Before getting started, I cannot emphasize enough that there is absolutely no one Tarot reading method that you must follow.
In fact we have no idea what the original method was, what the first system used was.
Likewise, we do not know which method was most widely used or was most popular.
In reading the texts of the greatest esotericists of the nineteenth century, no indication can be found anywhere of obligatory methods to follow, the number of cards to use, and so on.
Therefore, in reading the Tarot there is absolute freedom of method, and there is no right or wrong method.
A reader could extract just one card and get the querent to concentrate on a single question. Alternatively, they could spread the full deck of cards, and choose only those cards that particularly strike them. Both of these are perfectly valid methods, alongside a thousand others.
I invite you to use the Tarot as you see fit, and in the way you think best suits your personality and the topic of the reading.
The following are therefore just a few methods of spreading the cards, which I recommend, but there are a thousand others.
I have found that books that teach you how to read the Tarot often overlook all the preliminary steps. They dive straight into shuffling the cards, spreading them out and reading them. In fact, I think it is very important to have a preliminary phase during which the necessary conditions are put in place so that the querent feels at ease, opens up with us, and is sufficiently receptive.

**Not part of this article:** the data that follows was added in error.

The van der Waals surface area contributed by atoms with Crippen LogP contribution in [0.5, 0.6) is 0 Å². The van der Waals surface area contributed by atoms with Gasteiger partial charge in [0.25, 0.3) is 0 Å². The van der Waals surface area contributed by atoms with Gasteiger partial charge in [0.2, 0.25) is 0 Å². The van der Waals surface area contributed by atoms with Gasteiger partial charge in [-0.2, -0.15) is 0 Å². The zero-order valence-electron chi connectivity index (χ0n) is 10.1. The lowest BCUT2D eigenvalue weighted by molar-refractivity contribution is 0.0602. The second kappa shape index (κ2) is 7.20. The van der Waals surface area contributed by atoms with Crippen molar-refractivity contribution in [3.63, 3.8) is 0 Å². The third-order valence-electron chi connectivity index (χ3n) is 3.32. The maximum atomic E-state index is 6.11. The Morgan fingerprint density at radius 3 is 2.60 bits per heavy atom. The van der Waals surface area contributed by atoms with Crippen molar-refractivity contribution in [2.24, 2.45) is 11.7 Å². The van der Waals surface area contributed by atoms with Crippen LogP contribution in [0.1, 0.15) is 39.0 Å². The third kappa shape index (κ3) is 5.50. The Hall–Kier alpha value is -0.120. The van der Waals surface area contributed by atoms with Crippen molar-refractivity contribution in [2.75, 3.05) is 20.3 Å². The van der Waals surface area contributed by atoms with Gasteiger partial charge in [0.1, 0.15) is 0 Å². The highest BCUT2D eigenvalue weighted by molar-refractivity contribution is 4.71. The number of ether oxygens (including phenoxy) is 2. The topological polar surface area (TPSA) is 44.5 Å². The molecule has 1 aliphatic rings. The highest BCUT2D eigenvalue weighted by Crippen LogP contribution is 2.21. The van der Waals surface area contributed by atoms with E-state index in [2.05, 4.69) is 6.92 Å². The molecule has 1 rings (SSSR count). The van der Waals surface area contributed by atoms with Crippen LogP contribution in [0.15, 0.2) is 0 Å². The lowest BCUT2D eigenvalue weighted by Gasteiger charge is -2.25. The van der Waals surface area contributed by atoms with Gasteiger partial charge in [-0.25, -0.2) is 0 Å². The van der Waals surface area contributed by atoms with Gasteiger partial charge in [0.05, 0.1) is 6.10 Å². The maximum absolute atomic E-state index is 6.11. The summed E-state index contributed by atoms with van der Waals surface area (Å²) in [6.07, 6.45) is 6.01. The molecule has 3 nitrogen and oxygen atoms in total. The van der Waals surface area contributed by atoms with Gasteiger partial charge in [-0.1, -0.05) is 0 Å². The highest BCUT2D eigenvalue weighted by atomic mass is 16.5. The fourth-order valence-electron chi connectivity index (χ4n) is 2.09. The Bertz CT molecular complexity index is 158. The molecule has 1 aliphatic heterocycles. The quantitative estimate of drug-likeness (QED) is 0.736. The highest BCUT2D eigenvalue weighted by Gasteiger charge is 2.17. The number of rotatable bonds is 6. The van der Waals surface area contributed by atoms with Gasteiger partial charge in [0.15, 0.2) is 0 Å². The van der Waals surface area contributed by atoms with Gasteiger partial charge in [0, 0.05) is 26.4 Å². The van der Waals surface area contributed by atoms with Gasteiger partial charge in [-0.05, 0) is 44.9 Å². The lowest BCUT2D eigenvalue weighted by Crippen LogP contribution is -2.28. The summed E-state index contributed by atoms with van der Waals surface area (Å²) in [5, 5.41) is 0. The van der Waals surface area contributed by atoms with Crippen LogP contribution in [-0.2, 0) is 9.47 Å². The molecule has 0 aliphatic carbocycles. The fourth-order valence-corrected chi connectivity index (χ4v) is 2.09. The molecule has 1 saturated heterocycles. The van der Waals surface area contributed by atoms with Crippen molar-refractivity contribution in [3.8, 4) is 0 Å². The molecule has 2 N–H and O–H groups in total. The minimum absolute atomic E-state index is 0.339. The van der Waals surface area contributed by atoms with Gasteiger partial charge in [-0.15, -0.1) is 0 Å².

Carl Gustav Jung was the founder of analytical psychology: he was one of the greatest figures in the entire history of psychology. He made it clear that symbols play a very important role in the unconscious, both personal and collective.
The Celtic Cross method is probably the best-known method for Tarot reading. It has a guided and intuitive structure, which is very helpful even for less experienced Tarot readers.
For esotericists and occultists, the Star of David symbolizes the union of the masculine with the feminine, represented by the two triangles that form the star.
In the Kabbalah, the Tree of Life is the symbol of the universe and the universal laws that govern it to the present day. The analogies between Kabbalah and Tarot are startling, and in this reading method, 10 cards are used just like there are 10 Sephirot, the instruments of God’s creation.